- Prevalence rates for dementia and Alzheimer's disease in African Americans: 1992 versus 2001
This study compares age-specific and overall prevalence rates for dementia and Alzheimer's disease (AD) in two nonoverlapping, population-based cohorts of elderly African Americans in Indianapolis in 2001 and 1992.
We found no differences in the prevalence rates of dementia and AD between 1992 and 2001, despite significant differences in medical history and medical treatment within these population-based cohorts of African American elderly.
- 2009 Alzheimer's disease facts and figures Alzheimer's Association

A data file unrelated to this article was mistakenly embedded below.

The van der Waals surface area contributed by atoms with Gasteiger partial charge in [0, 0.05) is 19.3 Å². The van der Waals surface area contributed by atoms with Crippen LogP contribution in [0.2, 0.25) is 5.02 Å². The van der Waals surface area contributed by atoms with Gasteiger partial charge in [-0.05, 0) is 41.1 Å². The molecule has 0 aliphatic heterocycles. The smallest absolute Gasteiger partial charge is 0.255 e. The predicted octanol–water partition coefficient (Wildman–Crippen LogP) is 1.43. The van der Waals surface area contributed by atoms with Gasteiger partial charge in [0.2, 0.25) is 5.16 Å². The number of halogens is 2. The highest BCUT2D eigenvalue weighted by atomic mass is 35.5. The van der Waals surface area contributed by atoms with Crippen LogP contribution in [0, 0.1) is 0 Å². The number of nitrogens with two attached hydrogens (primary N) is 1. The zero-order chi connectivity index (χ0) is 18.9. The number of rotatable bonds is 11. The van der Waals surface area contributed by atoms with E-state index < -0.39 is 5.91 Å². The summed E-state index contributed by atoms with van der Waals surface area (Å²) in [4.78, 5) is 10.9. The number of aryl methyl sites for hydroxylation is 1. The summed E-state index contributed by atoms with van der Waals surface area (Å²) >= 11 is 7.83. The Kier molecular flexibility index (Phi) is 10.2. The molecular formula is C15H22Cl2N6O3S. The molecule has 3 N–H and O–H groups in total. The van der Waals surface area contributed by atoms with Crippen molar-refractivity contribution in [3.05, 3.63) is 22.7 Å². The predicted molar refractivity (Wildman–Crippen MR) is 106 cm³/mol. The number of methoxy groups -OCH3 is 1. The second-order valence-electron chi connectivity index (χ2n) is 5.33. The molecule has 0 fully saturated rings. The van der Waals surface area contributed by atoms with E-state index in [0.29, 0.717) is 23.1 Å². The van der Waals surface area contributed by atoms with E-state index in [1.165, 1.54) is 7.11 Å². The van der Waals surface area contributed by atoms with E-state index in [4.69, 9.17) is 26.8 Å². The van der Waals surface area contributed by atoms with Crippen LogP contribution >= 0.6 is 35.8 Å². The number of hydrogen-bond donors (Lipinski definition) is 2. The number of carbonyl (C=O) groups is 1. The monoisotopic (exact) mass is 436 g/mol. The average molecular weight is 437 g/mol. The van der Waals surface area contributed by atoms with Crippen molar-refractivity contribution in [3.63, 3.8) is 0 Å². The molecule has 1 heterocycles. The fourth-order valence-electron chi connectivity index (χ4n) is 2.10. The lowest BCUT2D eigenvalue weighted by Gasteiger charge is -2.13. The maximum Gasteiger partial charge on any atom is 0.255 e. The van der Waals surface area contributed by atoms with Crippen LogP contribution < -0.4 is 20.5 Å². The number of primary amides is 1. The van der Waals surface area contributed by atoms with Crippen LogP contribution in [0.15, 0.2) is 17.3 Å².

Alzheimer's disease (AD) is the sixth leading cause of all deaths in the United States, and the fifth leading cause of death in Americans aged 65 and older. Whereas other major causes of death have been on the decrease, deaths attributable to AD have been rising dramatically. Between 2000 and 2006, heart-disease deaths decreased nearly 12%, stroke deaths decreased 18%, and prostate cancer-related deaths decreased 14%, whereas deaths attributable to AD increased 47%. An estimated 5.3 million Americans have AD; the approximately 200,000 persons under age 65 years with AD comprise the younger-onset AD population. Every 70 seconds, someone in America develops AD; by 2050, this time is expected to decrease to every 33 seconds. Over the coming decades, the “baby-boom” population is projected to add 10 million people to these numbers…This report provides information meant to increase an understanding of the public-health impact of AD, including incidence and prevalence, mortality, lifetime risks, costs, and impact on family caregivers. This report also sets the stage for a better understanding of the relationship between MCI and AD. pages 234-270